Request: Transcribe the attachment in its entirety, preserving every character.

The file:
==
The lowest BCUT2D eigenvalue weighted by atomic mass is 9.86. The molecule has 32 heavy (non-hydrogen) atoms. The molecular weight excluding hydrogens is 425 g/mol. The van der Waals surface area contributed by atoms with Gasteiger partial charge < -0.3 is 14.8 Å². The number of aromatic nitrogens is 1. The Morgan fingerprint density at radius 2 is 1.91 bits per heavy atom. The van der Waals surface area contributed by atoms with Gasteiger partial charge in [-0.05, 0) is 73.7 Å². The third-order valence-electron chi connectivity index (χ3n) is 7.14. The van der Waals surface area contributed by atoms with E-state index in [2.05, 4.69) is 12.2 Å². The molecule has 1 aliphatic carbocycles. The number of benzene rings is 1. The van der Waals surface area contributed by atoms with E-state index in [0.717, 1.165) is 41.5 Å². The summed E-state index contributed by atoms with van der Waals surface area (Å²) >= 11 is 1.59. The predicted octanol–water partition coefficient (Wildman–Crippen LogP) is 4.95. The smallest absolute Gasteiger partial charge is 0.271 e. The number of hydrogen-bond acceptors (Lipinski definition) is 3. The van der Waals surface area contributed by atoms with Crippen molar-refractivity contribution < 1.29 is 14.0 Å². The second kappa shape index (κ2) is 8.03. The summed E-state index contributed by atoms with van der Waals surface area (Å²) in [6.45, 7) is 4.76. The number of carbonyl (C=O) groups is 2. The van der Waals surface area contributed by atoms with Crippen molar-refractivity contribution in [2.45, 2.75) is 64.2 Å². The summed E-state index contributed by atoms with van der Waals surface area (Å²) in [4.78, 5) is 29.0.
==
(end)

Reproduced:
The lowest BCUT2D eigenvalue weighted by atomic mass is 9.86. The molecule has 32 heavy (non-hydrogen) atoms. The molecular weight excluding hydrogens is 425 g/mol. The van der Waals surface area contributed by atoms with Gasteiger partial charge < -0.3 is 14.8 Å². The number of aromatic nitrogens is 1. The Morgan fingerprint density at radius 2 is 1.91 bits per heavy atom. The van der Waals surface area contributed by atoms with Gasteiger partial charge in [-0.05, 0) is 73.7 Å². The third-order valence-electron chi connectivity index (χ3n) is 7.14. The van der Waals surface area contributed by atoms with E-state index in [2.05, 4.69) is 12.2 Å². The molecule has 1 aliphatic carbocycles. The number of benzene rings is 1. The van der Waals surface area contributed by atoms with E-state index in [0.717, 1.165) is 41.5 Å². The summed E-state index contributed by atoms with van der Waals surface area (Å²) >= 11 is 1.59. The predicted octanol–water partition coefficient (Wildman–Crippen LogP) is 4.95. The smallest absolute Gasteiger partial charge is 0.271 e. The number of hydrogen-bond acceptors (Lipinski definition) is 3. The van der Waals surface area contributed by atoms with Crippen molar-refractivity contribution < 1.29 is 14.0 Å². The second kappa shape index (κ2) is 8.03. The summed E-state index contributed by atoms with van der Waals surface area (Å²) in [6.45, 7) is 4.76. The number of carbonyl (C=O) groups is 2. The van der Waals surface area contributed by atoms with Crippen molar-refractivity contribution in [2.45, 2.75) is 64.2 Å². The summed E-state index contributed by atoms with van der Waals surface area (Å²) in [4.78, 5) is 29.0.